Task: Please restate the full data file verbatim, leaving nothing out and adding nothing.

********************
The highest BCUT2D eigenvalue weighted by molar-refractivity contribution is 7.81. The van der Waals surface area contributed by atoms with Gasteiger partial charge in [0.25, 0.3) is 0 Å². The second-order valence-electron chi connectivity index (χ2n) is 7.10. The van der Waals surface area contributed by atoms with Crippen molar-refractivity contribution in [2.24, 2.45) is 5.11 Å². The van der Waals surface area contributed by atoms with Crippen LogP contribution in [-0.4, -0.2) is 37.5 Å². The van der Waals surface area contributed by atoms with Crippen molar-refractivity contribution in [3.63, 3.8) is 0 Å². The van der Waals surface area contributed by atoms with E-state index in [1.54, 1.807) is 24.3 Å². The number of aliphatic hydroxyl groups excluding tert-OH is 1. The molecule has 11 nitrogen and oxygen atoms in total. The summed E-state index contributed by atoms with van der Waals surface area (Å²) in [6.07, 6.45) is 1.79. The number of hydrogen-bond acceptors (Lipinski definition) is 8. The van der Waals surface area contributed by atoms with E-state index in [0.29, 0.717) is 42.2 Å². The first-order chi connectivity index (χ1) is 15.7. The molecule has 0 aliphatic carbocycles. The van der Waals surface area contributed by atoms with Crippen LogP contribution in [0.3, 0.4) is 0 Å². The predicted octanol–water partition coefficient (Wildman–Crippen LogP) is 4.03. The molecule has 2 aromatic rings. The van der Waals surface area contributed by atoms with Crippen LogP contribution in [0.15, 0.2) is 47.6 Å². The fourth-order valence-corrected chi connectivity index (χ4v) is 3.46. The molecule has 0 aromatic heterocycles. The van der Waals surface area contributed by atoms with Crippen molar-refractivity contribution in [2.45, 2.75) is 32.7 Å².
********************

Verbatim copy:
The highest BCUT2D eigenvalue weighted by molar-refractivity contribution is 7.81. The van der Waals surface area contributed by atoms with Gasteiger partial charge in [0.25, 0.3) is 0 Å². The second-order valence-electron chi connectivity index (χ2n) is 7.10. The van der Waals surface area contributed by atoms with Crippen molar-refractivity contribution in [2.24, 2.45) is 5.11 Å². The van der Waals surface area contributed by atoms with Crippen LogP contribution in [-0.4, -0.2) is 37.5 Å². The van der Waals surface area contributed by atoms with Crippen molar-refractivity contribution in [3.63, 3.8) is 0 Å². The van der Waals surface area contributed by atoms with E-state index in [1.54, 1.807) is 24.3 Å². The number of aliphatic hydroxyl groups excluding tert-OH is 1. The molecule has 11 nitrogen and oxygen atoms in total. The summed E-state index contributed by atoms with van der Waals surface area (Å²) in [6.07, 6.45) is 1.79. The number of hydrogen-bond acceptors (Lipinski definition) is 8. The van der Waals surface area contributed by atoms with E-state index in [0.29, 0.717) is 42.2 Å². The first-order chi connectivity index (χ1) is 15.7. The molecule has 0 aliphatic carbocycles. The van der Waals surface area contributed by atoms with Crippen LogP contribution in [0.3, 0.4) is 0 Å². The predicted octanol–water partition coefficient (Wildman–Crippen LogP) is 4.03. The molecule has 2 aromatic rings. The van der Waals surface area contributed by atoms with Crippen LogP contribution in [0.15, 0.2) is 47.6 Å². The fourth-order valence-corrected chi connectivity index (χ4v) is 3.46. The molecule has 0 aromatic heterocycles. The van der Waals surface area contributed by atoms with Crippen molar-refractivity contribution in [2.45, 2.75) is 32.7 Å².